Home to 4.5 billion people, the Asian population uses around 65 per cent of the world’s water supply. Agriculture accounts for the largest use of water, followed by industrial and municipal uses.
India is the 13th most water-stressed country in the world, but is home to more than three times the population of the other 16 worst-affected countries combined.
Despite having more glaciers than anywhere else in the world, Pakistan ranks right after India as the 14th most water stressed country, also facing extremely high water stress. (ECO-Business, What’s being done to fix water scarcity in Asia’s most water-stressed countries?, By Sonia Sambhi , March 22, 2020)
South Asian Nations Are Connected by Rivers: Cooperation in managing water resources is needed to avoid future conflict.
“South Asia has a water crisis,” said Pervaiz Amir, a regional expert for the Stockholm-based Global Water Partnership, pointing to the cities of Karachi, Pakistan’s capital, and India’s capital, New Delhi. “You immediately start a ripple effect, first it is poverty that will increase. In the southern areas of Pakistan, extremism and terrorism will increase.”(Bloomberg, South Asia’s Arch-Rivals, By Faseeh Mangi, Chris Kay, and Archana Chaudhary, January 25, 2019)
“The World Bank estimates 21% of communicable diseases in India are water related. Of these diseases, diarrhea alone killed over 700,000 Indians in 1999 (estimated) – over 1,600 deaths each day. The highest mortality from diarrhea is in children under the age of five, highlighting an urgent need for focused interventions to prevent diarrheal disease in this age group.” (World Health Organization, Combating diarrheal disease in India through safe drinking water. November, 2002.)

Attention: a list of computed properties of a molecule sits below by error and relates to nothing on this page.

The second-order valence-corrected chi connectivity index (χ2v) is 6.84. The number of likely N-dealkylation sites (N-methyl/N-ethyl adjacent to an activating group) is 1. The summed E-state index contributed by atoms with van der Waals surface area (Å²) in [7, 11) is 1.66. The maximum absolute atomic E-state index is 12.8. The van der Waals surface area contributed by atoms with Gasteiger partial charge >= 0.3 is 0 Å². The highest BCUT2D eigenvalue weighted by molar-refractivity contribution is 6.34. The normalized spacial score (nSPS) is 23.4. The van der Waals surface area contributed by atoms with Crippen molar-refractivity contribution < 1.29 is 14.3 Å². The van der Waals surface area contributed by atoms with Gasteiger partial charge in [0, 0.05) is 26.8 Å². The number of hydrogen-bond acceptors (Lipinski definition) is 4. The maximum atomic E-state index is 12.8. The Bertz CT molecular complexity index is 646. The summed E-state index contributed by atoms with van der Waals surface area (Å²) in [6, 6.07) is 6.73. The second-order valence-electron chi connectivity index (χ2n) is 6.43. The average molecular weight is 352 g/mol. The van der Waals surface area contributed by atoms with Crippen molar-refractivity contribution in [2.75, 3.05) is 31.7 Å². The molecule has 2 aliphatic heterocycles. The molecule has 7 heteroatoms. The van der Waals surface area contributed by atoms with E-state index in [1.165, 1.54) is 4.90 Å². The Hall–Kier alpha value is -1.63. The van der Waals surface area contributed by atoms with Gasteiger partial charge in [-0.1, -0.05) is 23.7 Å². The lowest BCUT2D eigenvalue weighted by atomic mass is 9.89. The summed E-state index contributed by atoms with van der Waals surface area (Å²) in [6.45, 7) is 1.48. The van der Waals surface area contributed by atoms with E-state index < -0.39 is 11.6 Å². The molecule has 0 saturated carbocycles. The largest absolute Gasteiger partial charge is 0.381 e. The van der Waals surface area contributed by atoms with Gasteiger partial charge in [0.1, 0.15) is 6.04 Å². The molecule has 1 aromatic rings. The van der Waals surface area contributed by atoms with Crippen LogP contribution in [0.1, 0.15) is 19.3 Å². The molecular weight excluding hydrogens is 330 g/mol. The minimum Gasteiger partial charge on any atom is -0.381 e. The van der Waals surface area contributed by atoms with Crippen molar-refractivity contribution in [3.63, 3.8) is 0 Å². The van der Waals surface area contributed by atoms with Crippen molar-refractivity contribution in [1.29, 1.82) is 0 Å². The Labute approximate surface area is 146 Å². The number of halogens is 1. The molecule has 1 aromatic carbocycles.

“Forty five percent of India’s children are stunted and 600,000 children under five die each year, largely because of inadequate water supply and poor sanitation,” reads a report by UNICEF and Food and Agriculture Organization (FAO)…. It is estimated that around 37.7 million Indians are affected by water-borne diseases annually, 1.5 million children are estimated to die of diarrhea alone, and 73 million working days are lost due to water-borne diseases each year.” (Down to Earth, Unsafe water stunting growth of Indian children: report, February 18, 2013)